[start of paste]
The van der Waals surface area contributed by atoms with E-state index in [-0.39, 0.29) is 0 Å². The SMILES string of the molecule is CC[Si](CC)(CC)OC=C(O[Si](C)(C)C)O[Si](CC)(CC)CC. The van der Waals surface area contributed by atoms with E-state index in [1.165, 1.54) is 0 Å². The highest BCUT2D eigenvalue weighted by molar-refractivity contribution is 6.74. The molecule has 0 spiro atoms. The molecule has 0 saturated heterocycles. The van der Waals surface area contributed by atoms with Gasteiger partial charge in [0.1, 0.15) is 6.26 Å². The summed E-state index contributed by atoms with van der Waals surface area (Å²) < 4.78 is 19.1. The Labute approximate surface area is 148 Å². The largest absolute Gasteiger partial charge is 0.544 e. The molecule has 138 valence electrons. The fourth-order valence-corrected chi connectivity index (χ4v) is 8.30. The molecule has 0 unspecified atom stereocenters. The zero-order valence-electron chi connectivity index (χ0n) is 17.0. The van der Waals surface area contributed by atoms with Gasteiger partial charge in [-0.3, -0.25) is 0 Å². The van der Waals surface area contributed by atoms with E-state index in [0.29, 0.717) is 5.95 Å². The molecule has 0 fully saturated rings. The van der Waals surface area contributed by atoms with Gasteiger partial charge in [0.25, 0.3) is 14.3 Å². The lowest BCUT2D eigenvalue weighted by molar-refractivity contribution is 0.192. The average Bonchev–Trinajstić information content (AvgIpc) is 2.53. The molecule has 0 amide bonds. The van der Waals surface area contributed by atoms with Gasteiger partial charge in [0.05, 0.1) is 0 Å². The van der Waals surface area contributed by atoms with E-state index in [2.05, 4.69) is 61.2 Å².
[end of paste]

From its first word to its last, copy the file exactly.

The van der Waals surface area contributed by atoms with E-state index in [-0.39, 0.29) is 0 Å². The SMILES string of the molecule is CC[Si](CC)(CC)OC=C(O[Si](C)(C)C)O[Si](CC)(CC)CC. The van der Waals surface area contributed by atoms with E-state index in [1.165, 1.54) is 0 Å². The highest BCUT2D eigenvalue weighted by molar-refractivity contribution is 6.74. The molecule has 0 spiro atoms. The molecule has 0 saturated heterocycles. The van der Waals surface area contributed by atoms with Gasteiger partial charge in [0.1, 0.15) is 6.26 Å². The summed E-state index contributed by atoms with van der Waals surface area (Å²) < 4.78 is 19.1. The Labute approximate surface area is 148 Å². The largest absolute Gasteiger partial charge is 0.544 e. The molecule has 138 valence electrons. The fourth-order valence-corrected chi connectivity index (χ4v) is 8.30. The molecule has 0 unspecified atom stereocenters. The zero-order valence-electron chi connectivity index (χ0n) is 17.0. The van der Waals surface area contributed by atoms with Gasteiger partial charge in [-0.3, -0.25) is 0 Å². The van der Waals surface area contributed by atoms with E-state index in [0.29, 0.717) is 5.95 Å². The molecule has 0 fully saturated rings. The van der Waals surface area contributed by atoms with Gasteiger partial charge in [0.25, 0.3) is 14.3 Å². The lowest BCUT2D eigenvalue weighted by molar-refractivity contribution is 0.192. The average Bonchev–Trinajstić information content (AvgIpc) is 2.53. The molecule has 0 amide bonds. The van der Waals surface area contributed by atoms with Gasteiger partial charge in [0.05, 0.1) is 0 Å². The van der Waals surface area contributed by atoms with E-state index in [2.05, 4.69) is 61.2 Å².